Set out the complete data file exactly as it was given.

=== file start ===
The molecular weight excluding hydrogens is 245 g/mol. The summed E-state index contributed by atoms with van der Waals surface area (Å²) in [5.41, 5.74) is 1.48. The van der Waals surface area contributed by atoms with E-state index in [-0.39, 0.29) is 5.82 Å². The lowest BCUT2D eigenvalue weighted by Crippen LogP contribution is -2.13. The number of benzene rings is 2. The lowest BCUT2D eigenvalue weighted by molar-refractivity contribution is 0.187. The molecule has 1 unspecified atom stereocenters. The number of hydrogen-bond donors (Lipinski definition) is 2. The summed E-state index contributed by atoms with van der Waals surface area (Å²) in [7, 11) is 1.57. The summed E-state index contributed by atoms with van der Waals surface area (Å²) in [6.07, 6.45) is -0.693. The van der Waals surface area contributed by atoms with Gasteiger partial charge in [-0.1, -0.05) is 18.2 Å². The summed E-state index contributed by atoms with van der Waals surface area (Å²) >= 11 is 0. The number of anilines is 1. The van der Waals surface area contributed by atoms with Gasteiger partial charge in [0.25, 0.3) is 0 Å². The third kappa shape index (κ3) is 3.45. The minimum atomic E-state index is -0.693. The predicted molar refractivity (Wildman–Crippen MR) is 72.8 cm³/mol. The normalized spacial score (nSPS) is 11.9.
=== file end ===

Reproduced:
The molecular weight excluding hydrogens is 245 g/mol. The summed E-state index contributed by atoms with van der Waals surface area (Å²) in [5.41, 5.74) is 1.48. The van der Waals surface area contributed by atoms with E-state index in [-0.39, 0.29) is 5.82 Å². The lowest BCUT2D eigenvalue weighted by Crippen LogP contribution is -2.13. The number of benzene rings is 2. The lowest BCUT2D eigenvalue weighted by molar-refractivity contribution is 0.187. The molecule has 1 unspecified atom stereocenters. The number of hydrogen-bond donors (Lipinski definition) is 2. The summed E-state index contributed by atoms with van der Waals surface area (Å²) in [7, 11) is 1.57. The summed E-state index contributed by atoms with van der Waals surface area (Å²) in [6.07, 6.45) is -0.693. The van der Waals surface area contributed by atoms with Gasteiger partial charge in [-0.1, -0.05) is 18.2 Å². The summed E-state index contributed by atoms with van der Waals surface area (Å²) >= 11 is 0. The number of anilines is 1. The van der Waals surface area contributed by atoms with Gasteiger partial charge in [0.25, 0.3) is 0 Å². The third kappa shape index (κ3) is 3.45. The minimum atomic E-state index is -0.693. The predicted molar refractivity (Wildman–Crippen MR) is 72.8 cm³/mol. The normalized spacial score (nSPS) is 11.9.